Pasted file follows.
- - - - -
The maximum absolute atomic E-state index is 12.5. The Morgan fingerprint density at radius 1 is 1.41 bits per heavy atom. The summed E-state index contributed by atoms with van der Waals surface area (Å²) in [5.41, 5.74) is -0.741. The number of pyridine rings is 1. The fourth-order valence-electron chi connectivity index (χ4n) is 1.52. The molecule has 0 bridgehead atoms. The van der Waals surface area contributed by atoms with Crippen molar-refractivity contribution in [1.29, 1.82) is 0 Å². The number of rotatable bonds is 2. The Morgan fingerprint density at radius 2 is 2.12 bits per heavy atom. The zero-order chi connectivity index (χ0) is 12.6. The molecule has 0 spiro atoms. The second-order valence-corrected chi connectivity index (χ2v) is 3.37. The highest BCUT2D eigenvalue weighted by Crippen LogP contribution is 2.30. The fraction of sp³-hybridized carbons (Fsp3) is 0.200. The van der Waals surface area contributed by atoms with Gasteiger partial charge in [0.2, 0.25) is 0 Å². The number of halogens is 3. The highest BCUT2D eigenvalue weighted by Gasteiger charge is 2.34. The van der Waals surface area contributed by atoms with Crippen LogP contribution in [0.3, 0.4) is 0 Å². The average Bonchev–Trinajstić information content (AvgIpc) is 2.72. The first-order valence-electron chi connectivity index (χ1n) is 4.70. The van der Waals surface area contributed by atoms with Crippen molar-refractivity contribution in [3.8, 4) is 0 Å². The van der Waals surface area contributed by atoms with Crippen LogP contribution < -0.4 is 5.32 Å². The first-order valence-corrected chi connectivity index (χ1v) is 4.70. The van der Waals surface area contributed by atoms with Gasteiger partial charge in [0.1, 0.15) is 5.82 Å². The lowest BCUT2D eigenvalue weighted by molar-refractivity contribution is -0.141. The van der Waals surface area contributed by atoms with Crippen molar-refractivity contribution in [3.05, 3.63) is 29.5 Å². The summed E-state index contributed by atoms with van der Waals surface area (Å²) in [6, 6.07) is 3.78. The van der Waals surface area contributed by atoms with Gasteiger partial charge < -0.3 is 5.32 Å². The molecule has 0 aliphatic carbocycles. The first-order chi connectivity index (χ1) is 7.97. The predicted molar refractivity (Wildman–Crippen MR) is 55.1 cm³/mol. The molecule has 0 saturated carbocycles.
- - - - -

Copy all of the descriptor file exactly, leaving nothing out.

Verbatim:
The maximum absolute atomic E-state index is 12.5. The Morgan fingerprint density at radius 1 is 1.41 bits per heavy atom. The summed E-state index contributed by atoms with van der Waals surface area (Å²) in [5.41, 5.74) is -0.741. The number of pyridine rings is 1. The fourth-order valence-electron chi connectivity index (χ4n) is 1.52. The molecule has 0 bridgehead atoms. The van der Waals surface area contributed by atoms with Crippen molar-refractivity contribution in [1.29, 1.82) is 0 Å². The number of rotatable bonds is 2. The Morgan fingerprint density at radius 2 is 2.12 bits per heavy atom. The zero-order chi connectivity index (χ0) is 12.6. The molecule has 0 spiro atoms. The second-order valence-corrected chi connectivity index (χ2v) is 3.37. The highest BCUT2D eigenvalue weighted by Crippen LogP contribution is 2.30. The fraction of sp³-hybridized carbons (Fsp3) is 0.200. The van der Waals surface area contributed by atoms with Gasteiger partial charge in [0.2, 0.25) is 0 Å². The number of halogens is 3. The highest BCUT2D eigenvalue weighted by Gasteiger charge is 2.34. The van der Waals surface area contributed by atoms with Crippen LogP contribution in [0.3, 0.4) is 0 Å². The average Bonchev–Trinajstić information content (AvgIpc) is 2.72. The first-order valence-electron chi connectivity index (χ1n) is 4.70. The van der Waals surface area contributed by atoms with Crippen molar-refractivity contribution in [3.8, 4) is 0 Å². The van der Waals surface area contributed by atoms with Crippen LogP contribution < -0.4 is 5.32 Å². The first-order valence-corrected chi connectivity index (χ1v) is 4.70. The van der Waals surface area contributed by atoms with Gasteiger partial charge in [0.1, 0.15) is 5.82 Å². The lowest BCUT2D eigenvalue weighted by molar-refractivity contribution is -0.141. The van der Waals surface area contributed by atoms with Crippen molar-refractivity contribution in [3.05, 3.63) is 29.5 Å². The summed E-state index contributed by atoms with van der Waals surface area (Å²) in [6, 6.07) is 3.78. The van der Waals surface area contributed by atoms with Gasteiger partial charge < -0.3 is 5.32 Å². The molecule has 0 aliphatic carbocycles. The first-order chi connectivity index (χ1) is 7.97. The predicted molar refractivity (Wildman–Crippen MR) is 55.1 cm³/mol. The molecule has 0 saturated carbocycles.